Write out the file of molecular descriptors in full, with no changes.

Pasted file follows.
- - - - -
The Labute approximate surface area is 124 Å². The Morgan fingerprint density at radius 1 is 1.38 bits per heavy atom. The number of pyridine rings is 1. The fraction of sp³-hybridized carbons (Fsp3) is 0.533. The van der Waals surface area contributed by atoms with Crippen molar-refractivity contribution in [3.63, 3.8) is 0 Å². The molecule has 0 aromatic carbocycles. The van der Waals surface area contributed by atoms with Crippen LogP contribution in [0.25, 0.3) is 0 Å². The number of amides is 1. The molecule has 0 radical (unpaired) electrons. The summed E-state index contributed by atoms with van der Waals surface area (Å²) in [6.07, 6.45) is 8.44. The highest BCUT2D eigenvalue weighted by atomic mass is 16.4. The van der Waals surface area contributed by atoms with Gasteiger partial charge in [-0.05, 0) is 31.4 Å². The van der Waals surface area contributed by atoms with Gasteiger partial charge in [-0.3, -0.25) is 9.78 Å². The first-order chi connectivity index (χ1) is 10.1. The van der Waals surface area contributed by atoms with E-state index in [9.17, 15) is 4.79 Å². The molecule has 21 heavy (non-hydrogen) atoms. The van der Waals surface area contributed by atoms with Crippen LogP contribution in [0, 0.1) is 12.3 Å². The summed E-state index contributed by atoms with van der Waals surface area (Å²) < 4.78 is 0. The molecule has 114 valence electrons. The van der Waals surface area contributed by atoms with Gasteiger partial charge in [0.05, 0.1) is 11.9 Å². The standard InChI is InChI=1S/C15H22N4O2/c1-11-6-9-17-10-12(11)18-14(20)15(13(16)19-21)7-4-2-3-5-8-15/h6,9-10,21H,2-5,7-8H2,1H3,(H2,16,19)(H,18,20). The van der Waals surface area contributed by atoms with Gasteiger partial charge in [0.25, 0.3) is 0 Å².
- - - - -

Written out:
The Labute approximate surface area is 124 Å². The Morgan fingerprint density at radius 1 is 1.38 bits per heavy atom. The number of pyridine rings is 1. The fraction of sp³-hybridized carbons (Fsp3) is 0.533. The van der Waals surface area contributed by atoms with Crippen molar-refractivity contribution in [3.63, 3.8) is 0 Å². The molecule has 0 aromatic carbocycles. The van der Waals surface area contributed by atoms with Crippen LogP contribution in [0.25, 0.3) is 0 Å². The number of amides is 1. The molecule has 0 radical (unpaired) electrons. The summed E-state index contributed by atoms with van der Waals surface area (Å²) in [6.07, 6.45) is 8.44. The highest BCUT2D eigenvalue weighted by atomic mass is 16.4. The van der Waals surface area contributed by atoms with Gasteiger partial charge in [-0.05, 0) is 31.4 Å². The van der Waals surface area contributed by atoms with Gasteiger partial charge in [-0.3, -0.25) is 9.78 Å². The first-order chi connectivity index (χ1) is 10.1. The van der Waals surface area contributed by atoms with E-state index in [9.17, 15) is 4.79 Å². The molecule has 21 heavy (non-hydrogen) atoms. The van der Waals surface area contributed by atoms with Crippen LogP contribution in [0, 0.1) is 12.3 Å². The summed E-state index contributed by atoms with van der Waals surface area (Å²) < 4.78 is 0. The molecule has 114 valence electrons. The van der Waals surface area contributed by atoms with Gasteiger partial charge in [0.05, 0.1) is 11.9 Å². The standard InChI is InChI=1S/C15H22N4O2/c1-11-6-9-17-10-12(11)18-14(20)15(13(16)19-21)7-4-2-3-5-8-15/h6,9-10,21H,2-5,7-8H2,1H3,(H2,16,19)(H,18,20). The van der Waals surface area contributed by atoms with Gasteiger partial charge in [0.25, 0.3) is 0 Å².